After President Donald Trump’s Thursday comments regarding UV light and disinfectant went viral (with left-wing pundits and media outlets claiming he told people to inject themselves with disinfectant and drink bleach), multiple news agencies reported local spikes in calls to poison control. As with the inflated claims about what Trump said, the idea that people started injecting themselves with household cleaner were overblown and falsified.
For example, the New York Daily News reported there was an unusually high number of New Yorkers contacted city health authorities over fears that they had ingested bleach or other household cleaners in the 18 hours that followed President Trump’s bogus claim that injecting such products could cure coronavirus.”
As Reason’s Elizabeth Nolan Brown reported, however, that was not the case.
“[T]he article makes no mention of anyone deliberately consuming household cleaners. It simply states that 30 people called the city’s poison control hotline ‘over fears that they had ingested bleach or other household cleaners,’” Nolan Brown reported. “Fearing that you ingested something doesn’t jibe with having intentionally consumed that substance.”
Further, the Daily News reporters compare the number of calls this year to those during the same period last year – when people weren’t using household cleaners as stringently as they are now and thus not risking as much exposure.
“[O]ne needn’t do a detailed analysis to surmise why exposure to things like Lysol and bleach—and fears about this exposure—might be up this month over April 2019. And one needn’t reach for the ridiculous explanation that it’s because people deliberately consumed it en masse after listening to Trump. We are in the midst of a pandemic right now and we were not in April 2019. Of course more people are being exposed to household disinfectants at the moment than were during this time last year,” Nolan Brown wrote.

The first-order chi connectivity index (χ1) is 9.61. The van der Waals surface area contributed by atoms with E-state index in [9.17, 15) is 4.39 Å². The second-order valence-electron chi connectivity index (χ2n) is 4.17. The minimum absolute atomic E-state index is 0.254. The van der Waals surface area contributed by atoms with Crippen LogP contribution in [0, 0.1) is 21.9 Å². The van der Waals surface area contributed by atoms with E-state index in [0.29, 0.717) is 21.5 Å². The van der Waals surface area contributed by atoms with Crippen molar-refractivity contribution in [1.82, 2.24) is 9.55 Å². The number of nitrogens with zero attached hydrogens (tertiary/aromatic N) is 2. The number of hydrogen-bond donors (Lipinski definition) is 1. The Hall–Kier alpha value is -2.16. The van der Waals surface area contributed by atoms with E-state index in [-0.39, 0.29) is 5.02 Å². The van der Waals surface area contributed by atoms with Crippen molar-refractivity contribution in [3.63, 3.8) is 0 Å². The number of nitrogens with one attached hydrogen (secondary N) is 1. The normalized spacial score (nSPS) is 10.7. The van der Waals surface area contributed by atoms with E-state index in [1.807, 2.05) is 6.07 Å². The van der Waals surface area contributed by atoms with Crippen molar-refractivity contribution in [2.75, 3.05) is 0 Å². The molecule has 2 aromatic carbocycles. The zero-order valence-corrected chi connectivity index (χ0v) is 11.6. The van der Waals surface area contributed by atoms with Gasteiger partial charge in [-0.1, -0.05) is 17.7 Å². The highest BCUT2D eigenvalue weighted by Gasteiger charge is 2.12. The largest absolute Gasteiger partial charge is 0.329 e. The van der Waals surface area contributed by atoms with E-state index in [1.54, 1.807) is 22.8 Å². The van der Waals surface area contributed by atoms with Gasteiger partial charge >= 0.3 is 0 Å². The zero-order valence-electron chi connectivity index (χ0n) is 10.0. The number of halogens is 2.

The Daily News also noted that no one died or needed to be hospitalized after calling into Poison Control, which Nolan Brown said suggested “their exposure was minimal and not of the Lysol-mouthwash variety.”
Other media outlets used the number of calls to Poison Control in March to knock Trump, Nolan Brown reported. An article from WDRB about a “spike” in calls to Poison Control was published the day after Trump’s comments, and while it doesn’t specifically mention those comments, it does include a video that tacks what Trump said onto the end of the same report. Further, the numbers included in WDRB’s report are from March, long before Trump’s April 23 briefing.
WCIA in Illinois also blamed Trump for two calls to the state’s Poison Control hotline for misusing cleaning products. The outlet mentioned Illinois Poison Control spokesperson Danny Chun flat out saying the calls were nothing new and that calls to the hotline had increased by 36% during the pandemic.
Fox 5 in Baltimore also decided to publish an article the day after Trump’s comments about an increase in calls to Poison Control, which included information from “the past six weeks.”
The CDC also released a report this week about increased exposure to harmful toxins through the increased use of household cleaners, and people have used the report to hit Trump, even though the CDC’s data stops at March 31, Nolan Brown reported.
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